Exemptions vary from state to state, so check with a lawyer in your state for specifics. In most cases, exemptions include: some of the equity in your primary residence; insurance coverage; pension and retirement plans; clothing; furniture; household goods and other personal property. However, luxury items are rarely exempt. Checks received from Social Security, welfare and unemployment are exempt. If you need certain tools and equipment for your job, you're allowed to keep them.

In general, you can keep your house under both Chapter 7 and 13, but only if you continue to make the required monthly payments. But, you may also be asked to pay down some portion of delinquent payments.

If you decide to file, check with a bankruptcy attorney in your state to find out if it has what's known as a "homestead exemption," allowing you to keep some equity interest in your home, even if it's sold. The dollar amount you can shield from creditors varies widely from state to state. An exemption is just that: a specific dollar amount that is exempted or protected from creditors. It does not shield your entire house.

Most people who file for bankruptcy (and over a million do every year) file for Chapter 7. But there are some good reasons to go for Chapter 13: in particular, if you own some very valuable property that is non-exempt, such as a vacation house, for example. If you're behind in your mortgage or your car payments, Chapter 13 lets you keep this property.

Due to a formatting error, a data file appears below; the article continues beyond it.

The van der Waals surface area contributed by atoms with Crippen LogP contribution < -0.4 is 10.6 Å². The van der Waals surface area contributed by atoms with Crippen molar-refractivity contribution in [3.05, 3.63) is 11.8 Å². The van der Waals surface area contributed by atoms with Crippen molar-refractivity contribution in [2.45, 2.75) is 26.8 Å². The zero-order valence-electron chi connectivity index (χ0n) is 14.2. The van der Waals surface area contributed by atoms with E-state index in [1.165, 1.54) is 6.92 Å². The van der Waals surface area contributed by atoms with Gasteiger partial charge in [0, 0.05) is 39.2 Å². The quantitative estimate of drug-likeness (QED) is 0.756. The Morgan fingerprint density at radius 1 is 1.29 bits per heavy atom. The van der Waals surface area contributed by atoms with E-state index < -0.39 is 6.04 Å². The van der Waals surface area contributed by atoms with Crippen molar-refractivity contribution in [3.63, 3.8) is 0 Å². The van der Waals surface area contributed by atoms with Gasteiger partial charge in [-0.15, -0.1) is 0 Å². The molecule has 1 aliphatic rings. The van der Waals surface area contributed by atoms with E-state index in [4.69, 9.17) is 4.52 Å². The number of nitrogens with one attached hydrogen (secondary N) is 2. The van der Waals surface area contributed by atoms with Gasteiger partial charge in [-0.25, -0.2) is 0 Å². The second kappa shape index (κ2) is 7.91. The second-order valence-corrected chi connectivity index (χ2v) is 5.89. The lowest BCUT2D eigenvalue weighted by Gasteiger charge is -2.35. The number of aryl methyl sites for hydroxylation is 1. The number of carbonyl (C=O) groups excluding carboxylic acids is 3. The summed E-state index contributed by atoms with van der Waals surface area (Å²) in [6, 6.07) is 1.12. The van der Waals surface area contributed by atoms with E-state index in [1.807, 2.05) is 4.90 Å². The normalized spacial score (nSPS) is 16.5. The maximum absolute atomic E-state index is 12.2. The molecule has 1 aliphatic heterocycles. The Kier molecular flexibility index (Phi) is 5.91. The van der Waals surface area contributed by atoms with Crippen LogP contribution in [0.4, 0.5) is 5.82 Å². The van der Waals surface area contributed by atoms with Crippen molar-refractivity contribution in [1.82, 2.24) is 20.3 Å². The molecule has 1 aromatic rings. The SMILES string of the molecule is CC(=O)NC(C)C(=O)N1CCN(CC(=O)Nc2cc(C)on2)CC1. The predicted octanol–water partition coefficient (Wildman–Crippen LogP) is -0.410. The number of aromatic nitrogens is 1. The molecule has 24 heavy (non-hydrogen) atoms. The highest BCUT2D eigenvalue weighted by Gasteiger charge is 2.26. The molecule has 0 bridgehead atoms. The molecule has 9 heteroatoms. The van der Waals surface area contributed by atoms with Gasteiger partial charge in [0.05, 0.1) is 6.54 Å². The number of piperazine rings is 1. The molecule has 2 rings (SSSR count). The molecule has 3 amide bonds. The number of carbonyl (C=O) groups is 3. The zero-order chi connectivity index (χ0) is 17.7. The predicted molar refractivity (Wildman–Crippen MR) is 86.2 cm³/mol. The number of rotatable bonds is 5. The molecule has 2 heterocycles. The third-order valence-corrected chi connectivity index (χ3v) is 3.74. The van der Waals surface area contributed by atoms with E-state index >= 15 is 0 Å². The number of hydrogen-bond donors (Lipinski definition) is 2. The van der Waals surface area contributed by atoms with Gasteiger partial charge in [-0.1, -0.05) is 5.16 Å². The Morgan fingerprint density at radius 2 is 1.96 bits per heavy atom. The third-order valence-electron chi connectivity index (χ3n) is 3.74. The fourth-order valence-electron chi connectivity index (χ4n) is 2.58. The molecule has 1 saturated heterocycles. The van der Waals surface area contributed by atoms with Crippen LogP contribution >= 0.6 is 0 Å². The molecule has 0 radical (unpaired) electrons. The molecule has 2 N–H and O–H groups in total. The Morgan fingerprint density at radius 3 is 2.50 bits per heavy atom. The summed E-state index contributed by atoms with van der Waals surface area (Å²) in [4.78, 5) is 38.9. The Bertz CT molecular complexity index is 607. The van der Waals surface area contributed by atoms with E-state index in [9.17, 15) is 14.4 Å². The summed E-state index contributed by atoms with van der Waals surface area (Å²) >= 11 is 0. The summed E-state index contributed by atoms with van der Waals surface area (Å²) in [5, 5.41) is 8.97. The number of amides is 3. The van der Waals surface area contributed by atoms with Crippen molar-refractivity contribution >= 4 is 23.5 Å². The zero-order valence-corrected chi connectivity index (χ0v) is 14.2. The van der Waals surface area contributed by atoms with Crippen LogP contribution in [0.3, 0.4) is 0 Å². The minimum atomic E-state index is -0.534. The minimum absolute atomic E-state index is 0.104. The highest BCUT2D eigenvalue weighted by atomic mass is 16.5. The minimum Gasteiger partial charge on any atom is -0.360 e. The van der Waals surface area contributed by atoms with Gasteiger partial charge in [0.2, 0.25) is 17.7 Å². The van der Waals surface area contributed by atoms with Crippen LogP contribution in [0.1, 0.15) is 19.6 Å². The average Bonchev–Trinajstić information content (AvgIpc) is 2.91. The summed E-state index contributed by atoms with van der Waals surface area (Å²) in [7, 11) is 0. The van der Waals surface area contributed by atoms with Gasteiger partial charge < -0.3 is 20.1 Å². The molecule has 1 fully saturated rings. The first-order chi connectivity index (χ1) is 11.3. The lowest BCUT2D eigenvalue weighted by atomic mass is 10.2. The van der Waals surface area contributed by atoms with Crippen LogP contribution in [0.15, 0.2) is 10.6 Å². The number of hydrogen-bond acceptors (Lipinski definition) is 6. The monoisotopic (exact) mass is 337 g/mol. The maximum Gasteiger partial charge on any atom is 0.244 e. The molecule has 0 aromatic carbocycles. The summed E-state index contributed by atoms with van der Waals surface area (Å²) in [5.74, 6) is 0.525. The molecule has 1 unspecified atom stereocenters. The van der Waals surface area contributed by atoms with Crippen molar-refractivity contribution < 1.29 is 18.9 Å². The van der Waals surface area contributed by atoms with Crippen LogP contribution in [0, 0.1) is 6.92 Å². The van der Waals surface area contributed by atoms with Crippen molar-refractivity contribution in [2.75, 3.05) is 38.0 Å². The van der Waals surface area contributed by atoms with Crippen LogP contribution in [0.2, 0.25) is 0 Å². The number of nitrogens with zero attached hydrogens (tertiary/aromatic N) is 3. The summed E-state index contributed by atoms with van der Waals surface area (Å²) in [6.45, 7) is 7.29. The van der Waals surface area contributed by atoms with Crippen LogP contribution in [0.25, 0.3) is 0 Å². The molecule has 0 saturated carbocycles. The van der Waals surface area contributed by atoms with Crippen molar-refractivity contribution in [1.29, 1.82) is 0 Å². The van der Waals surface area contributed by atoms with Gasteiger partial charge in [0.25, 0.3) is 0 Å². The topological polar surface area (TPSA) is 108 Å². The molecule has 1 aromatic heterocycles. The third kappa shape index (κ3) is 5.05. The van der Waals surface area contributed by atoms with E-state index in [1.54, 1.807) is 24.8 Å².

A bankruptcy stays in your credit file for seven to 10 years, making it difficult to get a credit card, get a mortgage, buy a car, rent an apartment, or get an education loan.

Bankruptcy is not a given -- a bankruptcy judge can dismiss your filing if he or she thinks you are indeed able to pay off your debts. Hopefully you will not be forced to file for bankruptcy, but if you do, you'll be in good company. One of the earliest-known bankrupts was Edward II, king of England in the 14th century. He passionately wanted to rule France, resulting in the Hundred Years' War. The cost of the venture put him 30 pounds in debt, a huge amount back in 1340.

Other famous bankruptees include:

Abraham Lincoln
Andy Gibb
Benedict Arnold
Bjorn Borg
Bob Guccione
Buffalo Bill
Burt Reynolds
Chaka Kahn
Cyndi Lauper
Debbie Reynolds
Dino De Laurentiis
Don Johnson
Donald Trump
Eddie Fisher
F. Donald Nixon
Francis Ford Coppola
Frank Baum
Gary Coleman
George McGovern
H.J. Heinz
Harry Nilsson
Henry Ford
Isaac Hayes
Jerry Lewis
John Barrymore
John DeLorean
John James Audubon
Johnny Unitas
Kim Basinger
La Toya Jackson
Lawrence Taylor
Lenny Bruce
Leon Spinks
Lorenzo Lamas
Lynn Redgrave
M.C. Hammer
Mark Twain
Marvin Gaye
Meat Loaf
Mick Fleetwood
Mickey Rooney
Mike Tyson
Natalie Cole
Nikola Tesla
P.T. Barnum
R. Buckminster Fuller
Randy Quaid
Richard Harris
Stan Lee
Tammy Wynette
Ted Nugent
Tom Petty
Toni Braxton
Ulysses S. Grant
Walt Disney
Wayne Newton
Willie Nelson

Hey, if entertainment super moguls like Walt Disney, Dino De Laurentiis, Francis Ford Coppola, and Stan Lee can go bankrupt, so can you!